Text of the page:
I’m finally harvesting my open browser tabs, sharing some of the cool stuff that has been patiently waiting to be shared with you, gentle reader.
Chrome Remote Desktop for Android
Chrome Remote Desktop has been quietly awesome for a few years, and Google recently extended it to Android. So now, I can troubleshoot my parents’ computer from the road. Yay.
Project Ara Gets Closer
Squee! I’m not really sure why, but I’m so geeked for Project Ara phones, i.e. Google’s upcoming modular smartphones. Design your phone from the sensors up to the screen size, or something like that.
Everything is DIY now, so why not?
Speaking of everything being DIY now, some clever bloke built a Raspberry Pi smartphone.
The UX Drum
Longtime friend of the ‘Lab, Floyd Teter (@fteter) wrote a post about the importance of UX. I concur.
And finally because everyone gets excited about networking gear, especially this time of year, I give you my latest bit of nerd pr0n, the Linksys WRT1900AC. Short version, it’s a really fast wifi router, something every telecommuter should covet. Want the long version? Techcrunch did a review.
Speed comes at a price, namely $250, but I’m asking myself why pay for a big pipe when wifi has always been the choke point?
How about you? Care to share your open browser tab nuggets?
You know what to do.Possibly Related Posts:
- Running EBS? You Better Turn off JRE Auto-Update, Like Now
- Browser Wars: Chrome vs. Android
- The New Face of Fusion on Android Devices
- Chrome Remote Desktop
- WebKey: Manage Your Android Device from a Browser
On this team, we all carry Android devices, lots of them, including phones. Even Noel (@noelportugal) has finally been converted.
Everyone on the team, minus me, is an Android developer, and as they build for new devices like Google Glass and the upcoming Android Wear watches, the ability to project screen images becomes more essential.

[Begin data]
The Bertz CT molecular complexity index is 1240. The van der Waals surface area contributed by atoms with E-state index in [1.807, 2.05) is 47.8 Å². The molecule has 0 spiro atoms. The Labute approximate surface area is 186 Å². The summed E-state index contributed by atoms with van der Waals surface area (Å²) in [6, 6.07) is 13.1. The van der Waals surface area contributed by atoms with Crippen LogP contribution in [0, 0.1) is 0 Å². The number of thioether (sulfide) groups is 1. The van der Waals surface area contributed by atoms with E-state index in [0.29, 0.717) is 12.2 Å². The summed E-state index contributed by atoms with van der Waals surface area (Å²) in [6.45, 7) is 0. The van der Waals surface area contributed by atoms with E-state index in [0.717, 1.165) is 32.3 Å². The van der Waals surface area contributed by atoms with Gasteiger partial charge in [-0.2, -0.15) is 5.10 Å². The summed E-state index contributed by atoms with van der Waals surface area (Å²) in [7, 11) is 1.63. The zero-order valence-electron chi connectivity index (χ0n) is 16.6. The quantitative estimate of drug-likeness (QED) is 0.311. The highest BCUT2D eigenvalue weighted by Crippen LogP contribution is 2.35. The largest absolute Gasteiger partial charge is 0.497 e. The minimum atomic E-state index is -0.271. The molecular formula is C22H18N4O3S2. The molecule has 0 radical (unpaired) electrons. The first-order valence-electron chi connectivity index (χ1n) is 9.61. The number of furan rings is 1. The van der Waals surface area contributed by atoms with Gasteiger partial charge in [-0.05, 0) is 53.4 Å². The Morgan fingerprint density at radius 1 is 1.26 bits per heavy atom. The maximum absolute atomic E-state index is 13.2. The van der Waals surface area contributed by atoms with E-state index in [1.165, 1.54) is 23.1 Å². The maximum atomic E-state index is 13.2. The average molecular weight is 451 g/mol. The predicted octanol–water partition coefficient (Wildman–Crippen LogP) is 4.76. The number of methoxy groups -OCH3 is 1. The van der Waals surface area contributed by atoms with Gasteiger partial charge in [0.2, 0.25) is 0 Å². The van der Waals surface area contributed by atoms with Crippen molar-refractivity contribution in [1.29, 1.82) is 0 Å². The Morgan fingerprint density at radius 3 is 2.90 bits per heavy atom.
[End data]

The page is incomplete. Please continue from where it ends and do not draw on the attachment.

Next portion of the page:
Case in point, at a recent sales event, I was showing a Glass app and companion tablet app that Anthony (@anthonyslai) and Raymond built as a concept demo for Taleo interview evaluations.
Using Glass for the first time requires training, so I typically use the screencast option of the MyGlass app to see what the wearer sees. In this case, I was also showing an app on the tablet, so I couldn’t keep the screencast running.
Similarly, when I’m showing Glass or any Android apps to a room of people, projecting the screen images is a bit of an adventure.
Necessity being the mother of invention, Anthony decided to address our collective need for better Android projecting by modifying Android Projector, an open source Java project to support projecting from multiple Android devices.
You can find his code on GitHub.
Android Projector requires adb, part of the Android SDK. If you have adb, run:
And copy the device ID you want to project. Then from the directory where you downloaded Anthony’s version of Android Projector, run:
./android-projector <device ID>
Want to show two devices? Open another terminal session, copy the other device ID, rinse, repeat.
And voila, you can see both device’s screens. If you’re giving a demo, you can now project your laptop’s screen to show all the screens.
Pretty cool, eh? Find the comments.Possibly Related Posts:
- Taleo Interview Evaluations, Part 1
- First 3 Days as a Glass Explorer (Day -7)
- Hot Oracle Applications User Experience News
- Android Adds Mode for Apps on Large Screens
- Are Multi-Screen, Portable Devices Just a Gimmick?
Unfortunately for him, Ultan won’t be around to attend, so when the Java team came looking for ideas for this year’s Faire, he asked if we’d help. Noel (@noelportugal), a longtime maker as well as a past Maker Faire attendee, jumped at the chance to represent Java and Applications User Experience at this year’s installment.
But wait, there’s more. This year, on May 13 and 14, there will be a conference the week before the Maker Faire, aptly named, MakerCon. This two-day conference focuses on the business of making and will be hosted at the Oracle Conference Center.